Finally, even when the Indian state is powerful and ever ascendant, the question of Indian identity came to the fore. New melting pots in the form of big modern cities and IT services firms with their mixed gender workforce and 24x7 schedule emerged, and made possible what the secular constitution failed to do: Pulling Indians into marriages across caste, religion and even linguistic communities (the last one, I reckon, being most difficult), and yet, what is an Indian may have remained unresolved. This is perhaps because the shaky hold of Hindi in India - despite being the national language, more Indians do not speak Hindi than they do! Hindi movies, while popular, failed to reach a lot of Indians, and IT service firms linked India through English rather than Hindi. While the globalisation hit and Indians craved for an unified Identity, it found nothing: While the big city drawing rooms settled for the weak alternatives of cricket, Whiskey and hatred for Pakistan, for the people at large the 'sacred geography' and the ideas of a redemptive religion remained irreplaceable.
So, it has become much easier to argue that India is essentially Hindu and secularism was only a political stance that is past its sell-by date. In fact, Indians have invented a term and using it liberally: 'psuedo-Secular'!
The conditions that dictated Secularism - the diversity of the country, the need for a reconciliation with Pakistan, the need to build a modern dynamic 'opportunity society' - all exist and if anything, they are even more urgent and important today than they were sixty-nine years ago. However, the context the Secular ideal was presented with has changed. The Indian State, its ruling party (parties, one should say) used 'secularism' as a tool for political advantage and as an empty slogan (the meaning of 'psuedo-secular') and failed to supplant the ideal of secularism with a secular imagination.
I shall argue that the time to do so is now. The secular narrative is truly broken, particularly in the economic stagnation of the last several years since the Great Recession, and a new identity politics of Hinduvta has arisen. The hope that this is a passing phase is mistaken, as, without a re-imagination, secularism may never regain its place in Indian polity. This is not about the electoral fortunes of the Hindu nationalist Bharatiya Janata Party, but the power of the concept itself: The questions, is secularism integral to India, and why, need to be asked again.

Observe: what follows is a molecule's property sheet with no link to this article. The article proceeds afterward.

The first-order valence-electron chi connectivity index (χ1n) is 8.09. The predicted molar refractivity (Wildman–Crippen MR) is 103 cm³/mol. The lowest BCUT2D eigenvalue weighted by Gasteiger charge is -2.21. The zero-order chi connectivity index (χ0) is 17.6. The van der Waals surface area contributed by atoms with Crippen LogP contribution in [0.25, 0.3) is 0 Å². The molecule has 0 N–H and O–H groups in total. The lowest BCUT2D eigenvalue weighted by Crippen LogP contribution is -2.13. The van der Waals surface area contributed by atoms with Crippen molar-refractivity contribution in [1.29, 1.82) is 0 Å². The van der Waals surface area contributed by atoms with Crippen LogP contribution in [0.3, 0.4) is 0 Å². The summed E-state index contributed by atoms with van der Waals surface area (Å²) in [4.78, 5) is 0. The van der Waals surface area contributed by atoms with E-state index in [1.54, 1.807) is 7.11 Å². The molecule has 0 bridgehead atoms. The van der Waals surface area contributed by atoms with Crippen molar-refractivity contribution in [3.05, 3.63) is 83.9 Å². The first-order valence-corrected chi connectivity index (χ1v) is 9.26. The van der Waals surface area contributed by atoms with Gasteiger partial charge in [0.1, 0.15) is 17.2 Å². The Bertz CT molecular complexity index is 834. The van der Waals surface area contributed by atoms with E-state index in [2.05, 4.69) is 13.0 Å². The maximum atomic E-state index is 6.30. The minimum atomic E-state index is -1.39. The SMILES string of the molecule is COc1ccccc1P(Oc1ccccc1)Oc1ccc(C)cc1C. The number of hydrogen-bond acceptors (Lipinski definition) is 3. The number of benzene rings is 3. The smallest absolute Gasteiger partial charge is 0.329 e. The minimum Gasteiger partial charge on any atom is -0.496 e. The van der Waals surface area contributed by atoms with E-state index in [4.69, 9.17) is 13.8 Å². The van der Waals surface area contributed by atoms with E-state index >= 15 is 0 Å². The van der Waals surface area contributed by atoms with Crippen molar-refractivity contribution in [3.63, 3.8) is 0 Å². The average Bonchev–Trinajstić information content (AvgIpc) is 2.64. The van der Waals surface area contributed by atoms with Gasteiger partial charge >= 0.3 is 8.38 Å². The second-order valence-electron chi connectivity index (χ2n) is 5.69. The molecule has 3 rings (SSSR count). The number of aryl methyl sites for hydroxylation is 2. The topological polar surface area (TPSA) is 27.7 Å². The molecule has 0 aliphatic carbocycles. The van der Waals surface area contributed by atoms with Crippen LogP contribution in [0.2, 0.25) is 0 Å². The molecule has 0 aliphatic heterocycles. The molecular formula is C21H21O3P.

And, its answer, I shall argue, is Economic and Political: The secular is not just about religion anymore, but opportunity. India's development, urgent as it may be, will not come through technocratic solution, as the current government and all those politicians advocating change from above believes. India has come to the point when the Government needs to step aside, concentrating its energies in restoring the rule of law: Curbing corruption, making Courts and police forces functional, reigning on black money (which drives corruption) and allowing level playing field for small and medium businesses. This can not happen within a state that wants to dictate social preferences, and runs on a majoritarian politics. The point of secular is to not to accept Diversity, which is anyway an inescapable feature of India: It is about making it a core economic strategy, an advantage, something that we compete on.
This line of argument, thinking of secular as an economic, rather than moral, argument may be loathsome to some people. But I shall argue, while being secular is moral ideal for private persons (as it is for me), in Statecraft, both religion and secularism are strategies, that need to be adjusted with social and economic realities. Secularism made sense in India in 1947, and it does now. However, one needs to re-imagine secularism - as a precondition to opportunity society - rather than try to hark back to the world of the past that has irrevocably changed.
A friend has recently forwarded me a quote from Lord Macaulay's speech in the British Parliament on 2nd February 1835. I reproduce the quote below: "I have traveled across the length and breadth of India and I have not seen one person who is a beggar, who is a thief. Such wealth I have seen in this country, such high moral values, people of such calibre, that I do not think we would ever conquer this country, unless we break the very backbone of this nation, which is her spiritual and cultural heritage, and, therefore, I propose that we replace her old and ancient education system, her culture, for if the Indians think that all that is foreign and English is good and greater than their own, they will lose their self-esteem, their native self-culture and they will become what we want them, a truly dominated nation."